Friday, May 4, 2007



Spring is when
the morning sputters like

spring is when
your scrambled eggs
and turn into a million daffodils
trembling in the sunshine.

The Language of Poetry

Those excerpts are taken from Bobbi Katz’s Spring Is, one of my favorite poems about this season. Doesn’t Katz capture the excitement a child might feel when spring has finally arrived in all its glory and the world is warm again, and alive, and waiting to be unwrapped like a long-awaited gift?

Katz follows the lead set by Spring Is with her poems in ONCE AROUND THE SUN. For this book, she wrote twelve poems. She lists the signs she associates with each month. She begins all the poems in the same fashion as Spring Is. Here are the opening lines of her poem about April:

April is
when the earth
parades in a green so brand-new
you can almost hear it playing a tune,
turning tight buds
of forsythia bushes
into tiny yellow trumpets…

And here is how she begins her poem about May:

May is
when the sky unties
a secret song bag
early every morning,
and the birds fly out…

I love these images Katz fashions with words. They are fresh. They certainly aren’t trite or clichĂ©d.

Signs of Spring
I was an elementary teacher for many years. I still remember the ubiquitous “spring is” writing exercises we teachers often had children do in class to celebrate the arrival of spring. Often the children’s poems came out something like this:

Spring is flowers
and birds singing.
Spring is green grass
and warm weather.
Spring is when
I fly my kite.

Speaking from my experience as a classroom teacher, I can tell you that once I began sharing all kinds of poetry with my students, many of them began writing poetry with more inventive images like those found in the poems written by Bobbi Katz and with more of the elements of language characteristic of poetry. I think it’s equally important to give children ample time to carefully observe the world around them in mid-spring--to give them opportunities to really look at, study, and think about the changes in nature. They will then be more likely to write poems with more depth, poems that express their personal thoughts and feelings.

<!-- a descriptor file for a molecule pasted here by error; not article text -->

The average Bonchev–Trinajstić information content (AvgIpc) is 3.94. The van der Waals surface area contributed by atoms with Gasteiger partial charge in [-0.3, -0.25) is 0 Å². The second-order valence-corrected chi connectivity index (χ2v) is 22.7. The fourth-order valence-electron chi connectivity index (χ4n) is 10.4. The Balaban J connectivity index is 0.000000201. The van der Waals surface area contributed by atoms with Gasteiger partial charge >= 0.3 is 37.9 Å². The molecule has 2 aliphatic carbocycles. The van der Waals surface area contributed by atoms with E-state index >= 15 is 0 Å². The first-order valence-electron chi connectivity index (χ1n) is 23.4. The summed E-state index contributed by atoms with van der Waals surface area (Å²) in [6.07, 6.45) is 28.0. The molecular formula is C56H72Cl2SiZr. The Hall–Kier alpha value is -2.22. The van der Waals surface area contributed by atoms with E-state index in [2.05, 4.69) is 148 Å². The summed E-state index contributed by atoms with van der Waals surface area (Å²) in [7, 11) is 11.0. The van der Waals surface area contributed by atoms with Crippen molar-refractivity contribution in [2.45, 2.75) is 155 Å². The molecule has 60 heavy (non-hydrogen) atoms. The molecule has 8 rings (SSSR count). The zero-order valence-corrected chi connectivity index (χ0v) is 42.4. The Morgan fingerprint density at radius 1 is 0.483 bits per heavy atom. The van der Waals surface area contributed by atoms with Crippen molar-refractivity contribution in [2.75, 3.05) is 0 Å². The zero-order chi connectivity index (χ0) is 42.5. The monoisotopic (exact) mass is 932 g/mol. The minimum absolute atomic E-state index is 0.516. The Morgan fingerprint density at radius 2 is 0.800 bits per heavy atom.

Let’s look at excerpts from some other excellent poems about spring that would be great to share with children.

The poems in John Updike’s A CHILD’S CALENDAR are filled with examples of particular sights, sounds, and smells that he associates with each month of the year. Here are two examples of similes he uses to describe two signs of spring from his poem about March.

From March

The sun is nervous
As a kite
That can’t quite keep
Its own string tight…

Pale crocuses
Poke through the ground
Like noses come
To sniff around.

Imagine comparing the spring sun to a nervous kite and crocuses to noses sniffing around.

In PIECES: A YEAR IN POEMS & QUILTS, Anna Grossnickle Hines writes poetry about all four seasons. Here are excerpts from Do You Know Green?, which is one of her poems about spring.

Green comes…
tickling the tips
of twiggy tree fingers…

poking up as tiny
slips of baby grass…

bursting out on bare
brown branches…

Look at how Hines uses personification here. In her poem, green is poking and bursting and tickling twiggy tree fingers.

One of the jobs of a poet is to be precise with language, to select just the right words to express thoughts and feelings, and to help readers picture the poet’s written images in their minds. Pointing out to students poets’ similes, metaphors, imagery, use of personification and alliteration, and selected use of words helps them to better understand the elements of language often found in poetry and helps expand their writing vocabulary and knowledge of the genre.

(I found making transparencies of poems and showing them to students on an overhead projector was a fine way to lead my students into a brief discussion of the poems.)

In A CIRCLE OF SEASONS, Myra Cohn Livingston makes wonderful use of personification to bring spring and all its wonders alive.


Spring skips lightly on a thin crust of snow,
Pokes her fragrant fingers in the ground far below,
Searches for the sleeping seeds hiding in cracked earth,
Sticks a straw of sunshine down and whispers words to grow:

O seed
And root
Send forth a tiny shoot!

Capturing a Feeling